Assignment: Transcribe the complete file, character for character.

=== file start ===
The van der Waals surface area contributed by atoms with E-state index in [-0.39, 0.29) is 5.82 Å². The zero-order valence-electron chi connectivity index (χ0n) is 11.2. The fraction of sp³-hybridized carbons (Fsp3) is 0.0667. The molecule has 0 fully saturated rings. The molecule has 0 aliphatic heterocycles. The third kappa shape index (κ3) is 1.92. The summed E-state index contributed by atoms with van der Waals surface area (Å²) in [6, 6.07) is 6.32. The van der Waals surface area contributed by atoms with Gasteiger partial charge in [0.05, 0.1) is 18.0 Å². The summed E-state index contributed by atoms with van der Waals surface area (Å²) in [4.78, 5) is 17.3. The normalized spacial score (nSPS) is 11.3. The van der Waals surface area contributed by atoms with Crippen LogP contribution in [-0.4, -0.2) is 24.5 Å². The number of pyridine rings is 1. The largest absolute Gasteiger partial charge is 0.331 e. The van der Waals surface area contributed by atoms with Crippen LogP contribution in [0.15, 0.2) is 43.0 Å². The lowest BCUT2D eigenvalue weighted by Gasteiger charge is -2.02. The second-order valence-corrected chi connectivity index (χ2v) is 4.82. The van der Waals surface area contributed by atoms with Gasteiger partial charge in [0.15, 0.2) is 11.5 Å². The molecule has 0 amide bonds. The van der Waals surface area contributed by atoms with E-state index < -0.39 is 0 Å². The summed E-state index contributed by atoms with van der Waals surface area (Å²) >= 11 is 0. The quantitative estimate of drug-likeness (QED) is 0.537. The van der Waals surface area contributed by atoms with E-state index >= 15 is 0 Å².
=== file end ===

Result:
The van der Waals surface area contributed by atoms with E-state index in [-0.39, 0.29) is 5.82 Å². The zero-order valence-electron chi connectivity index (χ0n) is 11.2. The fraction of sp³-hybridized carbons (Fsp3) is 0.0667. The molecule has 0 fully saturated rings. The molecule has 0 aliphatic heterocycles. The third kappa shape index (κ3) is 1.92. The summed E-state index contributed by atoms with van der Waals surface area (Å²) in [6, 6.07) is 6.32. The van der Waals surface area contributed by atoms with Gasteiger partial charge in [0.05, 0.1) is 18.0 Å². The summed E-state index contributed by atoms with van der Waals surface area (Å²) in [4.78, 5) is 17.3. The normalized spacial score (nSPS) is 11.3. The van der Waals surface area contributed by atoms with Crippen LogP contribution in [-0.4, -0.2) is 24.5 Å². The number of pyridine rings is 1. The largest absolute Gasteiger partial charge is 0.331 e. The van der Waals surface area contributed by atoms with Crippen LogP contribution in [0.15, 0.2) is 43.0 Å². The lowest BCUT2D eigenvalue weighted by Gasteiger charge is -2.02. The second-order valence-corrected chi connectivity index (χ2v) is 4.82. The van der Waals surface area contributed by atoms with Gasteiger partial charge in [0.15, 0.2) is 11.5 Å². The molecule has 0 amide bonds. The van der Waals surface area contributed by atoms with E-state index < -0.39 is 0 Å². The summed E-state index contributed by atoms with van der Waals surface area (Å²) >= 11 is 0. The quantitative estimate of drug-likeness (QED) is 0.537. The van der Waals surface area contributed by atoms with E-state index >= 15 is 0 Å².